- Tactile crosswalk striping, accessible ramps, visual and audio cues, and detectable warnings and signalization improve ADA accessibility. The corridor now meets federal requirements for accessibility at all intersections, which was of special concern because of the project’s close proximity to the Missouri Schools for the Deaf and Blind. The corridor is now used by these students to familiarize themselves with urban environments.
- Nearly all of the materials removed from the site during construction were reused, reducing landfill waste. Concrete, bricks and asphalt were used as sub-base and trenching fill. Existing subsoils, site furnishings, granite curbing, and bricks were also reused on-site.
- Prior to the redevelopment, outdoor dining interfered with pedestrian needs due to the limited width of the sidewalk. Sidewalk widths were increased from 6.5 to 15 feet, adding around 1,000 square feet of outdoor dining space that accommodates 337 seats. This creates a lively gathering place that encourages people to spend more time in the area. The expanded sidewalk also makes room for significantly larger tree boxes.
- The percentage of pervious surfaces increased from 2% to 50% along the street. The project was one of the first in St. Louis to use porous paving materials.
- This corridor was one of the first in St. Louis to feature rain gardens. In Phase 2 of the project, rain gardens will be placed at all intersection bulb-outs, along with tree boxes containing native perennials and forbs that will filter and infiltrate stormwater.
- The soil volume for each tree was increased from 100 to 1,000 cubic feet, which will enhance tree growth, health, and longevity.
- All planting materials are native to Missouri and locally available. Designed with seasonal interest, the new vegetation can withstand the harsh street conditions and is expected to increase the populations of birds and butterflies.
- With nine street alternatives, it was essential to evaluate the proposed designs based on the objectives identified by the users. A system of 40 metrics enabled the designers to show the opportunities and trade-offs associated with different design solutions, including pedestrian realm, economic development, and visual appearance. These metrics were a critical citizen engagement tool and helped inform the compressed public engagement schedule.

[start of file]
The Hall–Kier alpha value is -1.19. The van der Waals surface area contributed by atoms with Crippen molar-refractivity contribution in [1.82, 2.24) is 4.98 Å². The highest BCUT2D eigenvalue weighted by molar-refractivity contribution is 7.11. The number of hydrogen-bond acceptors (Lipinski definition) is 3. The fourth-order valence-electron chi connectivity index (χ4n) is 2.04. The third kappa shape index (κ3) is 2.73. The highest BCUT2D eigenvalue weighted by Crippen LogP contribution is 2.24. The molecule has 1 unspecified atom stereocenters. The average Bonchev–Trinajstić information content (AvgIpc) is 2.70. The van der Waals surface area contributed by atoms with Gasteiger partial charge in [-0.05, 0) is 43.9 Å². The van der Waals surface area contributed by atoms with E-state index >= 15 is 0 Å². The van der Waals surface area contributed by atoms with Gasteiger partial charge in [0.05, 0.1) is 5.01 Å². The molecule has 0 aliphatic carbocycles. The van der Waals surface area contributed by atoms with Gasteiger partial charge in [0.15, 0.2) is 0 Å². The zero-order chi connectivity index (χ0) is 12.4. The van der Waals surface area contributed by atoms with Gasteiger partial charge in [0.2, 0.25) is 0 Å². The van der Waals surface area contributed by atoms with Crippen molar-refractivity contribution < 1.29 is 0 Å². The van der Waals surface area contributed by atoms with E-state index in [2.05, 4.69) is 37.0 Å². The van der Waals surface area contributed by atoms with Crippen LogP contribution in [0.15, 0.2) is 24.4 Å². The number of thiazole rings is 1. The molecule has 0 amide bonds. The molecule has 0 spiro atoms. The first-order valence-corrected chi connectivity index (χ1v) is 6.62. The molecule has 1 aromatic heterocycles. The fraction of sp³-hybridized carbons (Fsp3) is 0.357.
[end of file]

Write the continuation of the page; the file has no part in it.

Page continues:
- Some city officials opposed many elements of the proposed design, including rain gardens, smart parking meters, smart street lighting and porous pavement. Education and engagement assisted with this skepticism. The project could have achieved better traction earlier on had these officials received background training on sustainable design best practices.
- The design team was not contracted to oversee project construction, and thus several aspects of the design were changed without their consultation. It is imperative for the design team to be engaged during construction for successful implementation of original design intent.
Land Planner/Landscape: Design Workshop, Inc.
Transportation Planning: Nelson\Nygaard, TND Engineering
Civil Engineering: Horner and Shifrin, Inc.
Market Analysis: RCLCO
Art Planning: Via Partnership, LLP
Public Engagement: Hudson and Associates, LLC
Stormwater: University of Georgia School of Environmental Design
Street Trees: Jim Urban
Cost Estimating: Kwame Building Group
Site Surveying: Kowelman Engineering, Inc.
Irrigation and Planting Design: Austin Tao and Associates
Role of the Landscape Architect
The landscape architect focused on understanding the context of the project and developed a systematic approach for comprehensive community involvement in a short timeframe. The landscape architect designed the streetscape enhancement and produced construction documents, collaborating with an extensive team of market analysts, transportation planners, civil engineers, and art planners.